The Tide Is Turning

The tenor of discussions around ESL is changing; widespread adoption has begun.


By Jon McDonald
I was at DAC last week. Over the course of the week I had a chance to talk with a significant number of customers and others in the industry. As has been the case the past few years there was good interest in system-level design. But from my perspective the tone of the discussions experienced a major shift this year.

In the past, much of the discussion was around “why—why should I look at the ESL tools and, if I do want to look, what do I need to look at?” This year over the three days of full meetings I don’t think I spent any time talking about “why” adding ESL capabilities makes sense. People were much more interested in detailed discussions about how to add ESL to their flow in the most efficient ways. I didn’t get any pushback on the need to make the change.

It was refreshing to move beyond some of the theoretical discussions around value and justification to more practical matters of deployment and integration with existing flows or point capabilities. I believe this transition is another sign that the ESL market really is maturing and being accepted as a valuable and desirable addition to the electronic design flow.

An interesting aspect of this transition was highlighted for me by one of my discussions with one of our customers. This customer was in the process of expanding their usage from a relatively small number of initial users who had been using the tools on production projects, but in more of a pilot project mindset, to a wider deployment as a standard part of the design flow for all projects. In the initial projects the focus was on the basic capabilities: Was it possible to achieve the modeling accuracy, extract the analysis metrics and realize the simulation performance at the transaction level that would enable them to make the needed design decisions before the implementation was frozen? In this mode the value of the feedback and the impact of the choices on a projects viability meant that they were willing to work outside their standard flow. In fact, they wanted to and did work closely with us to drive product direction.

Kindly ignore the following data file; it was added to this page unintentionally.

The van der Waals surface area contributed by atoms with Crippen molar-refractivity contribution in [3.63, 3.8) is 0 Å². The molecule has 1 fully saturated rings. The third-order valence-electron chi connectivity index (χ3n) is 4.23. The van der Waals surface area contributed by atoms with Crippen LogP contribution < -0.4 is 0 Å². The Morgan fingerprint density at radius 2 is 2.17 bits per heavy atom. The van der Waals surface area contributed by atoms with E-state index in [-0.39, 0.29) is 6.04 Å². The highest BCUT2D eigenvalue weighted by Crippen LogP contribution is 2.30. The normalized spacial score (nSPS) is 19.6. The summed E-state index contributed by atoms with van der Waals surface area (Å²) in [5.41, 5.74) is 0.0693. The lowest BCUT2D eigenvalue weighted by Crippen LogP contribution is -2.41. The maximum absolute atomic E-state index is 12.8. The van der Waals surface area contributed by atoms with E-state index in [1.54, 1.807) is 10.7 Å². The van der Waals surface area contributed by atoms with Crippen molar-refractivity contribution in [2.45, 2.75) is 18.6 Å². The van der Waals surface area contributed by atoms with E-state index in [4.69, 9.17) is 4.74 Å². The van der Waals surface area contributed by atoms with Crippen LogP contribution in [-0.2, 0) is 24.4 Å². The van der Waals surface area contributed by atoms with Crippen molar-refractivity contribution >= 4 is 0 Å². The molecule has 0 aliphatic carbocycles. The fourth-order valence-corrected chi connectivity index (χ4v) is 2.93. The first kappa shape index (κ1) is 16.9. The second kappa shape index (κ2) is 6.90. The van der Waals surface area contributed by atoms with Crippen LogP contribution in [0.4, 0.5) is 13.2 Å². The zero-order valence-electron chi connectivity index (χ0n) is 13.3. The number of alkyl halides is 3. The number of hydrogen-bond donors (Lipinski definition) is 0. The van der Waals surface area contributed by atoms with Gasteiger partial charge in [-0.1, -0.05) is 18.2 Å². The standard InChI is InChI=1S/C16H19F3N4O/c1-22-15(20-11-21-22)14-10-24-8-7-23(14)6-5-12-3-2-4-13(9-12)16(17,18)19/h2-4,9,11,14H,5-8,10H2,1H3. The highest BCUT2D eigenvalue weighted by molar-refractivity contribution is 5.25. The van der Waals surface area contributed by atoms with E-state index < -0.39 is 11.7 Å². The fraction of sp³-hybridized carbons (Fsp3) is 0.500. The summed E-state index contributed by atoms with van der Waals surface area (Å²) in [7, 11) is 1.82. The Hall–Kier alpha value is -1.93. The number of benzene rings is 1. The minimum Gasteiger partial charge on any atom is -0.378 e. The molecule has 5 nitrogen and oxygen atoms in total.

In the new mode the focus is shifting to integration with the rest of their design flow. Consistency and repeatability have increasing importance, as they expect a broader design community to begin to benefit from the ESL capabilities.

A challenge we have as an industry is to satisfy the needs of the mainstream users while continuing to enhance and innovate the capabilities we deliver in our ESL tools. As users it is important to understand your position for deployment of these tools. During initial deployment, exploration of the capabilities and applying these capabilities outside the standard flow will be critical to success.

From my perspective I’m very excited about the changes and challenges as we move into this phase of expanding deployment. I believe the possibilities and investment in ESL tools and methodologies will expand dramatically this year. The more we can facilitate the early adopters in our customers and deliver mainstream capabilities to the broader engineering communities the more resource will be available to extend the boundaries of our ESL design and analysis capabilities.

–Jon McDonald is a technical marketing engineer for the design and creation business unit at Mentor Graphics.

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